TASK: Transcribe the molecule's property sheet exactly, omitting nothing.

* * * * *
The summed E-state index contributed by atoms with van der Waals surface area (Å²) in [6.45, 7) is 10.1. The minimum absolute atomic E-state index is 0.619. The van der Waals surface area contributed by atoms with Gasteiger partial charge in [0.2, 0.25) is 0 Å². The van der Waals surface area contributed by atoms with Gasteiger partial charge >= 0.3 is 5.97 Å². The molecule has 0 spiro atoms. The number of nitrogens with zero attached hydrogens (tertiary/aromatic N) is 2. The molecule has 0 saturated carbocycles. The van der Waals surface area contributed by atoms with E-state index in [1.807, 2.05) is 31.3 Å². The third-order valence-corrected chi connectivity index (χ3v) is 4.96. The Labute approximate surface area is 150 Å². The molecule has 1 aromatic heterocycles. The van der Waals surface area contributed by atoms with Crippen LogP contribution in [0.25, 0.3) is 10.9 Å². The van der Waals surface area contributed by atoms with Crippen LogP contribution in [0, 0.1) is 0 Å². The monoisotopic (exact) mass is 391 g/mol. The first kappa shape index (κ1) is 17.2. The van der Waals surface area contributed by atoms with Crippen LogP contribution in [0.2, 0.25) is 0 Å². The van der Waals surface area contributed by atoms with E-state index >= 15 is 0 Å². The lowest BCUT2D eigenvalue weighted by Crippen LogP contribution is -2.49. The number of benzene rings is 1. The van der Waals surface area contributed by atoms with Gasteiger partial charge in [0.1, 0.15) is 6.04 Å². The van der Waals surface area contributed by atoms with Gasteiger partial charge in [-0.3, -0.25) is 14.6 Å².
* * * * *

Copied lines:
The summed E-state index contributed by atoms with van der Waals surface area (Å²) in [6.45, 7) is 10.1. The minimum absolute atomic E-state index is 0.619. The van der Waals surface area contributed by atoms with Gasteiger partial charge in [0.2, 0.25) is 0 Å². The van der Waals surface area contributed by atoms with Gasteiger partial charge >= 0.3 is 5.97 Å². The molecule has 0 spiro atoms. The number of nitrogens with zero attached hydrogens (tertiary/aromatic N) is 2. The molecule has 0 saturated carbocycles. The van der Waals surface area contributed by atoms with E-state index in [1.807, 2.05) is 31.3 Å². The third-order valence-corrected chi connectivity index (χ3v) is 4.96. The Labute approximate surface area is 150 Å². The molecule has 1 aromatic heterocycles. The van der Waals surface area contributed by atoms with Crippen LogP contribution in [0.25, 0.3) is 10.9 Å². The van der Waals surface area contributed by atoms with Crippen LogP contribution in [0, 0.1) is 0 Å². The monoisotopic (exact) mass is 391 g/mol. The first kappa shape index (κ1) is 17.2. The van der Waals surface area contributed by atoms with Crippen LogP contribution in [0.2, 0.25) is 0 Å². The van der Waals surface area contributed by atoms with E-state index >= 15 is 0 Å². The lowest BCUT2D eigenvalue weighted by Crippen LogP contribution is -2.49. The number of benzene rings is 1. The van der Waals surface area contributed by atoms with Gasteiger partial charge in [0.1, 0.15) is 6.04 Å². The van der Waals surface area contributed by atoms with Gasteiger partial charge in [-0.3, -0.25) is 14.6 Å².